State Watch

NC governor: Shutdown hurting hurricane recovery efforts


North Carolina Gov. Roy Cooper (D) on Wednesday called for an end to the partial federal government shutdown, saying it is hampering hurricane recovery in his state.

“I write on behalf of the State of North Carolina to implore you to cease the federal government shutdown so our state can continue to rebuild from hurricane flood waters and prevent future damage,” Cooper said in a letter to the White House.

“While we continue the short-term recovery help with FEMA’s help, our critical long-term work to rebuild stronger and smarter is delayed with every day that federal funds are held in Washington,” he added, referring to the Federal Emergency Management Agency.

{mosads}Hurricane Florence, which made landfall in North Carolina last September, resulted in more than 40 casualties and flooding that persisted for weeks.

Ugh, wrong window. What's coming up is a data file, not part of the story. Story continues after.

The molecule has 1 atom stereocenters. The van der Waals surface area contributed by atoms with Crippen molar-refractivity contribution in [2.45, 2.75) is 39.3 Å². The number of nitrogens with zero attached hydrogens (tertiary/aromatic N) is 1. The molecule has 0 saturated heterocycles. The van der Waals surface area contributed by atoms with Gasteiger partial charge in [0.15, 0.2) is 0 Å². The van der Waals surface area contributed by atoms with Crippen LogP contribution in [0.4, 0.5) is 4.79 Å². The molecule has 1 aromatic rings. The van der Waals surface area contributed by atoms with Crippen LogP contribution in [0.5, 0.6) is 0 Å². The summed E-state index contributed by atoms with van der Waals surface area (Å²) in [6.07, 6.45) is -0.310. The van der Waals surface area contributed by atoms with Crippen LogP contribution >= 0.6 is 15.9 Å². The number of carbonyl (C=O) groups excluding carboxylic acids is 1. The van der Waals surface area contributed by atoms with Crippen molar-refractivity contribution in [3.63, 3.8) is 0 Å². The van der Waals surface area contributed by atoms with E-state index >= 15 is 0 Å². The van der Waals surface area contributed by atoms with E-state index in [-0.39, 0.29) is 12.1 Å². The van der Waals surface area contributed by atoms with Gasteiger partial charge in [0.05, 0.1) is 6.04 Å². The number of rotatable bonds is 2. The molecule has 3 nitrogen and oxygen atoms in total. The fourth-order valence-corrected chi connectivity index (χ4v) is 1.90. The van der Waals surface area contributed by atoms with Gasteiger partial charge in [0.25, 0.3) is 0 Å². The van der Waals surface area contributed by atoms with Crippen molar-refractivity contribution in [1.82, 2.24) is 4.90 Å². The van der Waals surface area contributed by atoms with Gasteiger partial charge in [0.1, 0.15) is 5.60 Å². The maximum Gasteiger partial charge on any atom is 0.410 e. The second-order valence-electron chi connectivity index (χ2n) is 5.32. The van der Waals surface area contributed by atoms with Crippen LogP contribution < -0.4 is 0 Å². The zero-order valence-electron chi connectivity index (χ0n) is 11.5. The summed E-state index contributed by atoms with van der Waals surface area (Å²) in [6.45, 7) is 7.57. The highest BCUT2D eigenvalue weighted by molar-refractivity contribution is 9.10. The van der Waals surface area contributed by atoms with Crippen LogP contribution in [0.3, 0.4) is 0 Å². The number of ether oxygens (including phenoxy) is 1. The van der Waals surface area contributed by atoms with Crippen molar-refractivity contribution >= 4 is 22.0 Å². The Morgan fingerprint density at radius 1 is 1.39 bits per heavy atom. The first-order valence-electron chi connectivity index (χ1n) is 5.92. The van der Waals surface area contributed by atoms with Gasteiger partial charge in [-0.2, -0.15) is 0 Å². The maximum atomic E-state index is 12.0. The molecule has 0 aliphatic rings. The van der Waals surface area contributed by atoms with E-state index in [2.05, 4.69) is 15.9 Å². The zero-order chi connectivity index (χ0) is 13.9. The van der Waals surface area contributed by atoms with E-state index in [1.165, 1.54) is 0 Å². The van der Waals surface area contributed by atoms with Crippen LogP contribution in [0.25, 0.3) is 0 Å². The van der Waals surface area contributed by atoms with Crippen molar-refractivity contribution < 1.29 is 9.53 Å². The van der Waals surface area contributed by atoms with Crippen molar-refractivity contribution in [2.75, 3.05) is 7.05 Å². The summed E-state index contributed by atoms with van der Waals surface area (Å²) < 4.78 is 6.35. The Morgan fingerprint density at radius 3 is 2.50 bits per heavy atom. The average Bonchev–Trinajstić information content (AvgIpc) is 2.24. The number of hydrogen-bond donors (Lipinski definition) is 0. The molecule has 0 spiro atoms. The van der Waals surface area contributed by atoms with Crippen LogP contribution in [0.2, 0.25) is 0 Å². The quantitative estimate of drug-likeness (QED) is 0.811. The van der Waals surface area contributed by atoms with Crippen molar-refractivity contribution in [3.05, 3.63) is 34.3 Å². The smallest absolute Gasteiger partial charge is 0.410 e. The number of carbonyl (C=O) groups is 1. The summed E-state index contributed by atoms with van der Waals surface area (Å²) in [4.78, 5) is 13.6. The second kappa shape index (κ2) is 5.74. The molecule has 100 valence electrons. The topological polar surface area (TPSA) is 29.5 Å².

Cooper wrote in his letter than North Carolina cannot access $168 million for mitigation efforts from the Department of Housing and Urban Development until the Federal Register is published.

He also highlighted the risks posed to farmers by the shutdown.

“The government shutdown is also threatening the livelihood of our farmers, many of whom were swamped by the same hurricane waters that destroyed homes and business,” he said. “Help from the US Department of Agriculture for hurricane affected farms is unavailable, and farmers hoping to plan for this year’s planting season are running out of time.”

Cooper finished his letter by urging President Trump to follow through on his commitment to helping Hurricane Florence recovery.

“During your visit following Hurricane Florence, you promised me the 100% support of the federal government in North Carolina’s recovery,” Cooper said. “This shutdown makes that promise harder to keep. Please work with Congressional leaders to end this shutdown so our communities can rebuild quickly and effectively.”

The government has been partially shut down since Dec. 22.

The shutdown began late last year due to an impasse over funding for a wall along the southern border, which Trump repeatedly promised to build — and Mexico would pay for —during his presidential campaign.

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